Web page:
"I don't think the manager is in any fit state to talk to the referee about the decision", said Mike Phelan of Sir Alex Ferguson. Lots of other people did have a say though, including Phelan himself: "We all witnessed a decision that seemed very harsh, possibly incredible at that moment in the game". Manchester United’s assistant manager is seeking balance here, which is admirable (imagine what Jose Mourinho would have said in his position). In so doing, he has made two separate but related observations about Cuneyt Cakir’s decision to send off Nani ten minutes into the second half of Real Madrid’s tie-clinching 2-1 victory.
Phelan’s first observation – that the decision "seemed very harsh" – is non-committal. Firstly, if it seemed harsh at the time, does it now seem reasonable? Probably not, at least not to Phelan, but there is something in that. Most people’s immediate reaction – mine certainly – was surprise when Nani was, two minutes after the incident, shown the red card. Retrospectively, though, Alvaro Arbeloa was kicked in the chest and, given that we readily accept flicks to the calf and knees to the bum as red-worthy, that does seem sufficiently dangerous*.
*I think part of the problem here is with the relative unusualness of Nani’s foul. You just don’t see a kick to the chest too often – which means that when you do, as we’ll discuss below, you tend to remember them. I actually think it was the right decision For once "new" media is constraining here, but if you have a "new"spaper try this. Cut Nani out of one of his mid-air photos. Since he didn’t get the ball, we don’t need to worry too much about that. Move him down Arbeloa’s body until he makes contact with his upper leg/knee. That’s a red isn’t it? Since, by definition, the referee is judging Nani’s actions only, it would be counterintuitive in the extreme to judge that what would merit a red below the waste is only a yellow above it.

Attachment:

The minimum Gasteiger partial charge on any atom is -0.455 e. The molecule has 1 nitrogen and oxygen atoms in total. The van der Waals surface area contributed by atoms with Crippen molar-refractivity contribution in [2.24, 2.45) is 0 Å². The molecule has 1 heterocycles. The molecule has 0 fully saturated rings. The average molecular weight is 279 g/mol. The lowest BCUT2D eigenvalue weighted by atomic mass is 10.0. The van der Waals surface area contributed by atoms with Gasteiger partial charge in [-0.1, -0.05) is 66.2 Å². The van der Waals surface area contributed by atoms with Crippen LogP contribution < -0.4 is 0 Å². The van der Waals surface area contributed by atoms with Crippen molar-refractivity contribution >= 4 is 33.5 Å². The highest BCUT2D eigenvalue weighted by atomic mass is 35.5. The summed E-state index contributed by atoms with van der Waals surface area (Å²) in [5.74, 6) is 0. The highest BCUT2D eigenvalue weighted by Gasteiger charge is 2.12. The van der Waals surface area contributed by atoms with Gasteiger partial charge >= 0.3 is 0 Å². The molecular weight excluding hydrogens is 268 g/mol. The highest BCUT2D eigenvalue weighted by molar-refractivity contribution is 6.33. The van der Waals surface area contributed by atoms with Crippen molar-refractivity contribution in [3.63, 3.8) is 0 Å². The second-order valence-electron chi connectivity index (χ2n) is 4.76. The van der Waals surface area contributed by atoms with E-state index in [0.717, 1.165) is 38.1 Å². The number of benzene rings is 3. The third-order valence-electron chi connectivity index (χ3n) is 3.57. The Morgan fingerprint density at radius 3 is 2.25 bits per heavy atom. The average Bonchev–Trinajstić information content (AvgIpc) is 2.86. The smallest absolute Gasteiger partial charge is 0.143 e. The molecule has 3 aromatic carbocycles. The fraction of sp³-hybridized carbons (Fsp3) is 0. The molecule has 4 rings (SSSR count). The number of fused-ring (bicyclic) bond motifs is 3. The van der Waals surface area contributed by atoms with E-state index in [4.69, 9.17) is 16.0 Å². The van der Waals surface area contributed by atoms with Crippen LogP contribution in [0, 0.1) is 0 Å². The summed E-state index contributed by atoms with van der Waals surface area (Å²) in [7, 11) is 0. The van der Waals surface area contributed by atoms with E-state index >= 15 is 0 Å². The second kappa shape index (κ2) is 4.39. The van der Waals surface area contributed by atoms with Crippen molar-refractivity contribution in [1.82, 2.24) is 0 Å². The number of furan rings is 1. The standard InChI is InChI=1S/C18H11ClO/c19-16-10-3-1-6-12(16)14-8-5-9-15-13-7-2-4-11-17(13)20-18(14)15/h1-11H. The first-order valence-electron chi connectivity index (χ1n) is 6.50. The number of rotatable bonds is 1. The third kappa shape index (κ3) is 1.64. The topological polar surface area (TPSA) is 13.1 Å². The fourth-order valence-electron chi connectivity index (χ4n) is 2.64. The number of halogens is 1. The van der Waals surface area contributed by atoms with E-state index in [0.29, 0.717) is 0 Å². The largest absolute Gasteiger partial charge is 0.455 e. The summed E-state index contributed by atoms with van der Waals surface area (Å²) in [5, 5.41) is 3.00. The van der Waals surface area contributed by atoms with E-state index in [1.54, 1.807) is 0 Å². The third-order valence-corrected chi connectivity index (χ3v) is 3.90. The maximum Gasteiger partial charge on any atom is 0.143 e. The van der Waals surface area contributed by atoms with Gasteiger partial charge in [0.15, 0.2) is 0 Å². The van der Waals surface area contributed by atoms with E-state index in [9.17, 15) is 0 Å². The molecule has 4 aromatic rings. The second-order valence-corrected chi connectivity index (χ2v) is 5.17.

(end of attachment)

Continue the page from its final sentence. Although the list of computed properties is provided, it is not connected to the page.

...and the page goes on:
So: here, and here, you can see two of the World Cup’s most notorious fouls. Notorious in part because in neither case was the perpetrator dismissed, Nani’s foul is not identical with these but it does share one common and generally undesirable feature. He is probably unlucky, then, to have received the sanction (in)famously denied his forebears but to be unlucky is not necessarily to be wronged.
This brings us to a more vexed problem, one that is at the heart of most red-tinged arguments. Deciding between red and yellow, the referee has to apply a binary judgment to what is essentially an analog situation. Kicks in the chest – as Schumacher-De Jong-Nani shows – exist in a sort of spectrum: we could equally write Schumacher>De Jong>Nani (where > means worse than). The referee, therefore, has to place his card cutoffs within that spectrum and this is where "harshness" comes in. We might want him to decide that Nani’s kick comes within the yellow shaded area of the spectrum – with the red starting immediately afterwards, perhaps – but if he ("harshly") deems it to be within the outer reaches of the red, well then we (and Nani) are screwed. Harsh, similarly, does not mean wrong.
This brings us into the further confusion indicated by Phelan’s second judgment: that the decision was "possibly incredible at that moment in the game". Without wanting to skip the wonderful "possibly incredible" altogether (let’s just have the briefest of pauses to consider what world that refers to), the key point here is about context. We want referees to consider context a lot more than they probably can. Obviously a red card with half an hour of a finely poised Champions League knockout tie remaining means a lot more than one in the last five minutes of a standard issue Premier League shellacking. Perhaps this means that referees should, in general, relax their standards – push their red and yellow thresholds higher into the spectrums of the various foul types. I have some sympathy with that position; though, again, if the referee chooses to ignore it then he is harsh, not wrong.
The problem with asking referees to judge on context is that it is entirely subjective and virtually infinite. Nani’s red card did not, in itself, "change the context of the game"; rather, it opened a wormhole in the game, which could have led anywhere. Red cards – meted out by a semi-active protagonist – are, like saves or goalkeeping errors – also the acts of semi-active protagonists, potentially decisive; Nani’s red card became "decisive" only once Madrid made it so.
And so we shouldn’t get too hung up on refereeing decisions. And Sir Alex should have come out and spoken. If he had, he could have told us how proud he was of his players’ efforts to prevent a harsh refereeing decision from becoming decisive (the way, it could be argued, Madrid’s players made Rafael’s unpunished goal-line handball and Higuain’s nonsensically disallowed goal inconsequential).